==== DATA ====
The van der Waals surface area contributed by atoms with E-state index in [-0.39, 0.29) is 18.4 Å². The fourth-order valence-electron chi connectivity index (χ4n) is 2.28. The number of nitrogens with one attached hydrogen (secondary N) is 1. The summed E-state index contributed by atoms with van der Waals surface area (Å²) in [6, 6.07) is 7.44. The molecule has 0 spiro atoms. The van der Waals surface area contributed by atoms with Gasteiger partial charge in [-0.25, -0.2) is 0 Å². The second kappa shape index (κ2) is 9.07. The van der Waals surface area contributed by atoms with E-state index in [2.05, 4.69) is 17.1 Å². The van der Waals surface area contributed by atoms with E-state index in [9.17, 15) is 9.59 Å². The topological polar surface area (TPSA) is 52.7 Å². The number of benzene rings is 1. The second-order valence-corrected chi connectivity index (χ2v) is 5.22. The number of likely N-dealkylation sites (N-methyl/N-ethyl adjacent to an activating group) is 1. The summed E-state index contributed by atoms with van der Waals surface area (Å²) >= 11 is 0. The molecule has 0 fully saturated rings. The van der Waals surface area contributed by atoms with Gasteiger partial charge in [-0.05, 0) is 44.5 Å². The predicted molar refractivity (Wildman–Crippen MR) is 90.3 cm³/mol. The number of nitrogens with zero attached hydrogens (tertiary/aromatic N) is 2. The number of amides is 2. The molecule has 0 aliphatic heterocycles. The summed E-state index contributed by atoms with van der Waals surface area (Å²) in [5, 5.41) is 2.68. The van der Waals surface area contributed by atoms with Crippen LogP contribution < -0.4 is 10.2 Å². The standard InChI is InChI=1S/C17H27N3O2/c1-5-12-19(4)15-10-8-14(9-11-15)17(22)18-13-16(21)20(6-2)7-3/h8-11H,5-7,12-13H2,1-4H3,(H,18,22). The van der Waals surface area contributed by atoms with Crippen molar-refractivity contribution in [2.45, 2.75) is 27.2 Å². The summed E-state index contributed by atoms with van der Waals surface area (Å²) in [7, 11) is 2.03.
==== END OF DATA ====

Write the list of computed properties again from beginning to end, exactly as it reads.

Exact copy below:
The van der Waals surface area contributed by atoms with E-state index in [-0.39, 0.29) is 18.4 Å². The fourth-order valence-electron chi connectivity index (χ4n) is 2.28. The number of nitrogens with one attached hydrogen (secondary N) is 1. The summed E-state index contributed by atoms with van der Waals surface area (Å²) in [6, 6.07) is 7.44. The molecule has 0 spiro atoms. The van der Waals surface area contributed by atoms with Gasteiger partial charge in [-0.25, -0.2) is 0 Å². The second kappa shape index (κ2) is 9.07. The van der Waals surface area contributed by atoms with E-state index in [2.05, 4.69) is 17.1 Å². The van der Waals surface area contributed by atoms with E-state index in [9.17, 15) is 9.59 Å². The topological polar surface area (TPSA) is 52.7 Å². The number of benzene rings is 1. The second-order valence-corrected chi connectivity index (χ2v) is 5.22. The number of likely N-dealkylation sites (N-methyl/N-ethyl adjacent to an activating group) is 1. The summed E-state index contributed by atoms with van der Waals surface area (Å²) >= 11 is 0. The molecule has 0 fully saturated rings. The van der Waals surface area contributed by atoms with Gasteiger partial charge in [-0.05, 0) is 44.5 Å². The predicted molar refractivity (Wildman–Crippen MR) is 90.3 cm³/mol. The number of nitrogens with zero attached hydrogens (tertiary/aromatic N) is 2. The number of amides is 2. The molecule has 0 aliphatic heterocycles. The summed E-state index contributed by atoms with van der Waals surface area (Å²) in [5, 5.41) is 2.68. The van der Waals surface area contributed by atoms with Crippen LogP contribution < -0.4 is 10.2 Å². The standard InChI is InChI=1S/C17H27N3O2/c1-5-12-19(4)15-10-8-14(9-11-15)17(22)18-13-16(21)20(6-2)7-3/h8-11H,5-7,12-13H2,1-4H3,(H,18,22). The van der Waals surface area contributed by atoms with Crippen molar-refractivity contribution in [2.45, 2.75) is 27.2 Å². The summed E-state index contributed by atoms with van der Waals surface area (Å²) in [7, 11) is 2.03.